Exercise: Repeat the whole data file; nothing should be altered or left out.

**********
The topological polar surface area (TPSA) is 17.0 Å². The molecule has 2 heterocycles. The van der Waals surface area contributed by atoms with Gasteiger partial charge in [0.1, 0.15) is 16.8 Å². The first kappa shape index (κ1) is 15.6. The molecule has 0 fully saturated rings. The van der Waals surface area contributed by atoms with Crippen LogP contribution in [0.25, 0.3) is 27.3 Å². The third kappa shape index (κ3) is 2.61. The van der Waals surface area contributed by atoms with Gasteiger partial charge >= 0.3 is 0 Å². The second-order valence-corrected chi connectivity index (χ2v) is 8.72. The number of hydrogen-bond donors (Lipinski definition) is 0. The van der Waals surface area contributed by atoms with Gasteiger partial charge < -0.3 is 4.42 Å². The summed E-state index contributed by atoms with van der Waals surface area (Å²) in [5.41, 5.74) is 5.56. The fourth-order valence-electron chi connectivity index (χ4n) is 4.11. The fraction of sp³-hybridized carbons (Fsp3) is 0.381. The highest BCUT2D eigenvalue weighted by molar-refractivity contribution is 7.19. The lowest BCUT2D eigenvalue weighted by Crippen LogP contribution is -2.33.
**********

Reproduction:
The topological polar surface area (TPSA) is 17.0 Å². The molecule has 2 heterocycles. The van der Waals surface area contributed by atoms with Gasteiger partial charge in [0.1, 0.15) is 16.8 Å². The first kappa shape index (κ1) is 15.6. The molecule has 0 fully saturated rings. The van der Waals surface area contributed by atoms with Crippen LogP contribution in [0.25, 0.3) is 27.3 Å². The third kappa shape index (κ3) is 2.61. The van der Waals surface area contributed by atoms with Gasteiger partial charge >= 0.3 is 0 Å². The second-order valence-corrected chi connectivity index (χ2v) is 8.72. The number of hydrogen-bond donors (Lipinski definition) is 0. The van der Waals surface area contributed by atoms with Gasteiger partial charge < -0.3 is 4.42 Å². The summed E-state index contributed by atoms with van der Waals surface area (Å²) in [5.41, 5.74) is 5.56. The fourth-order valence-electron chi connectivity index (χ4n) is 4.11. The fraction of sp³-hybridized carbons (Fsp3) is 0.381. The highest BCUT2D eigenvalue weighted by molar-refractivity contribution is 7.19. The lowest BCUT2D eigenvalue weighted by Crippen LogP contribution is -2.33.